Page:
From UCSC: “Lyme disease researchers seek consensus as number of cases grows”

UC Santa Cruz

UC Santa Cruz

April 24, 2017
Tim Stephens

Several species of ticks in the genus Ixodes transmit the Lyme disease bacteria. (Photo by Catherine Bouchard)

Lizards are a key host for ticks in the western United States. Interestingly, a protein in the blood of western lizards eliminates the Lyme disease bacteria from ticks that feed on them. (Photo by Ervic Aquino, California Department of Public Health)

Scientists have built a large body of knowledge about Lyme disease over the past 40 years, yet controversies remain and the number of cases continues to rise. In the United States, reported cases of Lyme disease, which is transmitted from wild animals to humans by tick bites, have tripled in the past 20 years.

A multitude of interacting factors are driving the increase in Lyme disease cases, but their relative importance remains unclear, according to Marm Kilpatrick, a professor of ecology and evolutionary biology at UC Santa Cruz. Nevertheless, he noted that there are a number of promising strategies for controlling the disease that have not been widely implemented.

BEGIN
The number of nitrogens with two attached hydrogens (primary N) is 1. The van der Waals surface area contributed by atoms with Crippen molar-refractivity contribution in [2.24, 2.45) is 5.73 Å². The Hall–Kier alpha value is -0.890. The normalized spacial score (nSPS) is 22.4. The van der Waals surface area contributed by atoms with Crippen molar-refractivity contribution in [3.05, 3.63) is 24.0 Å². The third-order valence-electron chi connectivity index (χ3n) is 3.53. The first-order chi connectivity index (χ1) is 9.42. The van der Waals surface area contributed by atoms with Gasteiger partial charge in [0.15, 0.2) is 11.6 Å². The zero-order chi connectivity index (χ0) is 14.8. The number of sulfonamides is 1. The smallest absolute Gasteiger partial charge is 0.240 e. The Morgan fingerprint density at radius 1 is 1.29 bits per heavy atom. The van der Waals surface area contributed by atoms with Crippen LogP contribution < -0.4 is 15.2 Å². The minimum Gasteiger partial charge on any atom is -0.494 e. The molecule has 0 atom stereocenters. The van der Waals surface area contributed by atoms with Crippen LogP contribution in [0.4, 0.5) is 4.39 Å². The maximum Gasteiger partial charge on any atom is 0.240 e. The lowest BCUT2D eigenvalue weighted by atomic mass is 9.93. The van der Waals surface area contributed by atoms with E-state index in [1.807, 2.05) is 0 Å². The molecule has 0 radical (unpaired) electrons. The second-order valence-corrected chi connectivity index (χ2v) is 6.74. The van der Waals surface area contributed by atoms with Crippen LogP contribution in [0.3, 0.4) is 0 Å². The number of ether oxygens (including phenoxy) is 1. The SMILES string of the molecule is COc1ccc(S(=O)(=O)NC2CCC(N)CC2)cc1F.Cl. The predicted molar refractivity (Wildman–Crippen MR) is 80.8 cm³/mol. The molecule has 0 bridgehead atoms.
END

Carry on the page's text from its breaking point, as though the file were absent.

Kilpatrick is lead author of a paper published April 24 in Philosophical Transactions of the Royal Society B that examines the complex array of factors influencing the prevalence of Lyme disease and identifies the major gaps in understanding that must be filled to control this important disease.

Areas of agreement

Some of the unresolved issues are highly contentious, so Kilpatrick sought input for the paper from a wide range of Lyme disease researchers and developed a consensus on areas of agreement. “I wanted to address these big disputes. We’ve done so much work, let’s identify what the gaps are and fill them so we can move on,” he said.

A key missing piece in the Lyme disease puzzle is that scientists lack a detailed understanding of what limits populations of the Ixodes ticks that transmit the disease. Deer are the most important hosts for adult ticks, so the ticks are mostly absent from areas with no deer. But efforts to control ticks by reducing deer populations have had mixed results.

“If you eliminate deer completely, you can usually eliminate ticks. But is there a number to which you can reduce the deer population and have an impact on Lyme disease? We don’t have a good answer right now. There have been experiments where the deer population was reduced by 50 percent or more without any measurable decrease in the tick population,” Kilpatrick said.

The Borrelia bacteria that cause Lyme disease are carried by small mammals such as mice and shrews, from which the ticks pick up the infection and transmit it to humans. It may be that in some areas, the most important drivers of tick abundance are the factors that control small mammal populations, including their food supply and predators, Kilpatrick said.